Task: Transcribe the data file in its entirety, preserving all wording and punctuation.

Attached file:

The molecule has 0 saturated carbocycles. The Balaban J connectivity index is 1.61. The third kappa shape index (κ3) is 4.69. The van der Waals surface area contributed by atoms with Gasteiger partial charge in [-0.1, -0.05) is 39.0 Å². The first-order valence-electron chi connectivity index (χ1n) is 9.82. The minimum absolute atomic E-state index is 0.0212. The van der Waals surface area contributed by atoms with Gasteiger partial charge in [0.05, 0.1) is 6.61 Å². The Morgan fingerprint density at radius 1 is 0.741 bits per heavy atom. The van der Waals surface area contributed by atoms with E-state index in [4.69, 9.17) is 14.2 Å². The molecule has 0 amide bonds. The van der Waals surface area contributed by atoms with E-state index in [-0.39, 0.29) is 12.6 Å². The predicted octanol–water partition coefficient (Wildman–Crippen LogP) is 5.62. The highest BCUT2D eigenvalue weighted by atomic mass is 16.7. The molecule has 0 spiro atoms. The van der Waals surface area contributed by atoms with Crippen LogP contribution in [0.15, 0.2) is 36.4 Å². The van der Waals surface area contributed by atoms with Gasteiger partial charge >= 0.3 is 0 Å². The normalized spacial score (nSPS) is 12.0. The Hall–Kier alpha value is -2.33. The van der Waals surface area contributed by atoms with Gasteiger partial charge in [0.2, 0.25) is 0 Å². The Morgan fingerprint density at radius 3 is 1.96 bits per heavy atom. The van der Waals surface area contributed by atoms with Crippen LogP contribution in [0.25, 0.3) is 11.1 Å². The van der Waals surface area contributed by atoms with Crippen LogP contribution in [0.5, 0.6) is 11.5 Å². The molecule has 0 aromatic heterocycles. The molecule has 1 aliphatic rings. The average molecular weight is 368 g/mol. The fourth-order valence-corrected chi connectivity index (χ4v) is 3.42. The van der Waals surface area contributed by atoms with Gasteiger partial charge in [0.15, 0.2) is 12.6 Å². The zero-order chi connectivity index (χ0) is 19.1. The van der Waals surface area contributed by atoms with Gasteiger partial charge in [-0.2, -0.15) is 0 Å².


The molecule has 0 saturated carbocycles. The Balaban J connectivity index is 1.61. The third kappa shape index (κ3) is 4.69. The van der Waals surface area contributed by atoms with Gasteiger partial charge in [-0.1, -0.05) is 39.0 Å². The first-order valence-electron chi connectivity index (χ1n) is 9.82. The minimum absolute atomic E-state index is 0.0212. The van der Waals surface area contributed by atoms with Gasteiger partial charge in [0.05, 0.1) is 6.61 Å². The Morgan fingerprint density at radius 1 is 0.741 bits per heavy atom. The van der Waals surface area contributed by atoms with E-state index in [4.69, 9.17) is 14.2 Å². The molecule has 0 amide bonds. The van der Waals surface area contributed by atoms with E-state index in [-0.39, 0.29) is 12.6 Å². The predicted octanol–water partition coefficient (Wildman–Crippen LogP) is 5.62. The highest BCUT2D eigenvalue weighted by atomic mass is 16.7. The molecule has 0 spiro atoms. The van der Waals surface area contributed by atoms with Crippen LogP contribution in [0.15, 0.2) is 36.4 Å². The van der Waals surface area contributed by atoms with Gasteiger partial charge >= 0.3 is 0 Å². The normalized spacial score (nSPS) is 12.0. The Hall–Kier alpha value is -2.33. The van der Waals surface area contributed by atoms with Gasteiger partial charge in [0.2, 0.25) is 0 Å². The Morgan fingerprint density at radius 3 is 1.96 bits per heavy atom. The van der Waals surface area contributed by atoms with Crippen LogP contribution in [0.25, 0.3) is 11.1 Å². The van der Waals surface area contributed by atoms with Crippen LogP contribution in [0.5, 0.6) is 11.5 Å². The molecule has 0 aromatic heterocycles. The molecule has 1 aliphatic rings. The average molecular weight is 368 g/mol. The fourth-order valence-corrected chi connectivity index (χ4v) is 3.42. The van der Waals surface area contributed by atoms with Gasteiger partial charge in [0.15, 0.2) is 12.6 Å². The zero-order chi connectivity index (χ0) is 19.1. The van der Waals surface area contributed by atoms with Gasteiger partial charge in [-0.2, -0.15) is 0 Å².